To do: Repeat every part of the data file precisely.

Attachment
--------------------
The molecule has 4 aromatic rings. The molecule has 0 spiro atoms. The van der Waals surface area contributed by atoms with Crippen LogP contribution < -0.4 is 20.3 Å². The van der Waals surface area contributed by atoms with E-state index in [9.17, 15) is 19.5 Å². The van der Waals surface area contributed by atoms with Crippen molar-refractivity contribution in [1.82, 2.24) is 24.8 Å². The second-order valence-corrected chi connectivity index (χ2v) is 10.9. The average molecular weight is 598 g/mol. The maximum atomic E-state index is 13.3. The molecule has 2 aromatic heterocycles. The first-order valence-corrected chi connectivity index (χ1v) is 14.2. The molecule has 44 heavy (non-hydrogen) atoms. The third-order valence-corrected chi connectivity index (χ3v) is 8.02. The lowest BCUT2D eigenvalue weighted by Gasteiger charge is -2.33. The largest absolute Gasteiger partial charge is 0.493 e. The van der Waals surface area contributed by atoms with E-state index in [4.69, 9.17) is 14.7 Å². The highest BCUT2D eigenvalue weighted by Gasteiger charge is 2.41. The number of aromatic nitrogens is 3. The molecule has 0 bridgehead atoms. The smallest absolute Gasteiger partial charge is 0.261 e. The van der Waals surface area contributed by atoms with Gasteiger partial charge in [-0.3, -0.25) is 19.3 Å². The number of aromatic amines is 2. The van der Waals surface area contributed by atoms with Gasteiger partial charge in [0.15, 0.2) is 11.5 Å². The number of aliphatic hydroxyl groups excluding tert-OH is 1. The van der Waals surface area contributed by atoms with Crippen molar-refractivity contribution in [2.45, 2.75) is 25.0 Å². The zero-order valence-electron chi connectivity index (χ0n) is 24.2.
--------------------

The molecule has 4 aromatic rings. The molecule has 0 spiro atoms. The van der Waals surface area contributed by atoms with Crippen LogP contribution < -0.4 is 20.3 Å². The van der Waals surface area contributed by atoms with E-state index in [9.17, 15) is 19.5 Å². The van der Waals surface area contributed by atoms with Crippen molar-refractivity contribution in [1.82, 2.24) is 24.8 Å². The second-order valence-corrected chi connectivity index (χ2v) is 10.9. The average molecular weight is 598 g/mol. The maximum atomic E-state index is 13.3. The molecule has 2 aromatic heterocycles. The first-order valence-corrected chi connectivity index (χ1v) is 14.2. The molecule has 44 heavy (non-hydrogen) atoms. The third-order valence-corrected chi connectivity index (χ3v) is 8.02. The lowest BCUT2D eigenvalue weighted by Gasteiger charge is -2.33. The largest absolute Gasteiger partial charge is 0.493 e. The van der Waals surface area contributed by atoms with E-state index in [4.69, 9.17) is 14.7 Å². The highest BCUT2D eigenvalue weighted by Gasteiger charge is 2.41. The number of aromatic nitrogens is 3. The molecule has 0 bridgehead atoms. The smallest absolute Gasteiger partial charge is 0.261 e. The van der Waals surface area contributed by atoms with Gasteiger partial charge in [-0.3, -0.25) is 19.3 Å². The number of aromatic amines is 2. The van der Waals surface area contributed by atoms with Gasteiger partial charge in [0.15, 0.2) is 11.5 Å². The number of aliphatic hydroxyl groups excluding tert-OH is 1. The van der Waals surface area contributed by atoms with Crippen molar-refractivity contribution in [2.45, 2.75) is 25.0 Å². The zero-order valence-electron chi connectivity index (χ0n) is 24.2.